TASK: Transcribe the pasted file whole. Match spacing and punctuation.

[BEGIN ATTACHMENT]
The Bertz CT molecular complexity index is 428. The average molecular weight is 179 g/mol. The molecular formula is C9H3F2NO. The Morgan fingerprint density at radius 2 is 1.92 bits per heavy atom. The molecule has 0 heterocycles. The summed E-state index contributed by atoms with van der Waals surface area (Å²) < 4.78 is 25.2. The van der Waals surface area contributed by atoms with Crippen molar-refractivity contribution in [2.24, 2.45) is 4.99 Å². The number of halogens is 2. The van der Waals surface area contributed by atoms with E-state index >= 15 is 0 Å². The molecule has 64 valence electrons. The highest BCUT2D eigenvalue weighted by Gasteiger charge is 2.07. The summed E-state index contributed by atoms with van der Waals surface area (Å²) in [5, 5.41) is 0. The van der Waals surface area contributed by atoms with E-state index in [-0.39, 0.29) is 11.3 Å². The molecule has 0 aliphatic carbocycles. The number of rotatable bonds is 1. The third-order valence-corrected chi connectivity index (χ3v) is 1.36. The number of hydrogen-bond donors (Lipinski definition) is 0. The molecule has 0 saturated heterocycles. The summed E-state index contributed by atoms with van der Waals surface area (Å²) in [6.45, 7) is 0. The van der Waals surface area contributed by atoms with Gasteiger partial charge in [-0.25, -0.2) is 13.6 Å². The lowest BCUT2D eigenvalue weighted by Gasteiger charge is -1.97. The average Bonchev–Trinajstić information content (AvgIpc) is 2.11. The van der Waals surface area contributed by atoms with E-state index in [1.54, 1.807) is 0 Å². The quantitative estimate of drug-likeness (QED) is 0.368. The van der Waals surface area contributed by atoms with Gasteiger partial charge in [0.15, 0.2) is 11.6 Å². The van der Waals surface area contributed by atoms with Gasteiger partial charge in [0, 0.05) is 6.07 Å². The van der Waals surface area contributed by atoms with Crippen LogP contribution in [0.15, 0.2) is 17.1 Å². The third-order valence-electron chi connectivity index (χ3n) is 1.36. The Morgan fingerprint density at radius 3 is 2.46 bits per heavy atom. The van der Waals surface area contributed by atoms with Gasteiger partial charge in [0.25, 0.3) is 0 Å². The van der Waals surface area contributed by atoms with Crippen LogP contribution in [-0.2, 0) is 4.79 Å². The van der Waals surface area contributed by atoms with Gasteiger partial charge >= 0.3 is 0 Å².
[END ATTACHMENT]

The Bertz CT molecular complexity index is 428. The average molecular weight is 179 g/mol. The molecular formula is C9H3F2NO. The Morgan fingerprint density at radius 2 is 1.92 bits per heavy atom. The molecule has 0 heterocycles. The summed E-state index contributed by atoms with van der Waals surface area (Å²) < 4.78 is 25.2. The van der Waals surface area contributed by atoms with Crippen molar-refractivity contribution in [2.24, 2.45) is 4.99 Å². The number of halogens is 2. The van der Waals surface area contributed by atoms with E-state index >= 15 is 0 Å². The molecule has 64 valence electrons. The highest BCUT2D eigenvalue weighted by Gasteiger charge is 2.07. The summed E-state index contributed by atoms with van der Waals surface area (Å²) in [5, 5.41) is 0. The van der Waals surface area contributed by atoms with E-state index in [-0.39, 0.29) is 11.3 Å². The molecule has 0 aliphatic carbocycles. The number of rotatable bonds is 1. The third-order valence-corrected chi connectivity index (χ3v) is 1.36. The number of hydrogen-bond donors (Lipinski definition) is 0. The molecule has 0 saturated heterocycles. The summed E-state index contributed by atoms with van der Waals surface area (Å²) in [6.45, 7) is 0. The van der Waals surface area contributed by atoms with Gasteiger partial charge in [-0.25, -0.2) is 13.6 Å². The lowest BCUT2D eigenvalue weighted by Gasteiger charge is -1.97. The average Bonchev–Trinajstić information content (AvgIpc) is 2.11. The van der Waals surface area contributed by atoms with E-state index in [1.54, 1.807) is 0 Å². The quantitative estimate of drug-likeness (QED) is 0.368. The van der Waals surface area contributed by atoms with Gasteiger partial charge in [0.15, 0.2) is 11.6 Å². The van der Waals surface area contributed by atoms with Gasteiger partial charge in [0, 0.05) is 6.07 Å². The van der Waals surface area contributed by atoms with Crippen LogP contribution in [0.15, 0.2) is 17.1 Å². The third-order valence-electron chi connectivity index (χ3n) is 1.36. The Morgan fingerprint density at radius 3 is 2.46 bits per heavy atom. The van der Waals surface area contributed by atoms with Gasteiger partial charge in [0.25, 0.3) is 0 Å². The van der Waals surface area contributed by atoms with Crippen LogP contribution in [-0.2, 0) is 4.79 Å². The van der Waals surface area contributed by atoms with Gasteiger partial charge >= 0.3 is 0 Å².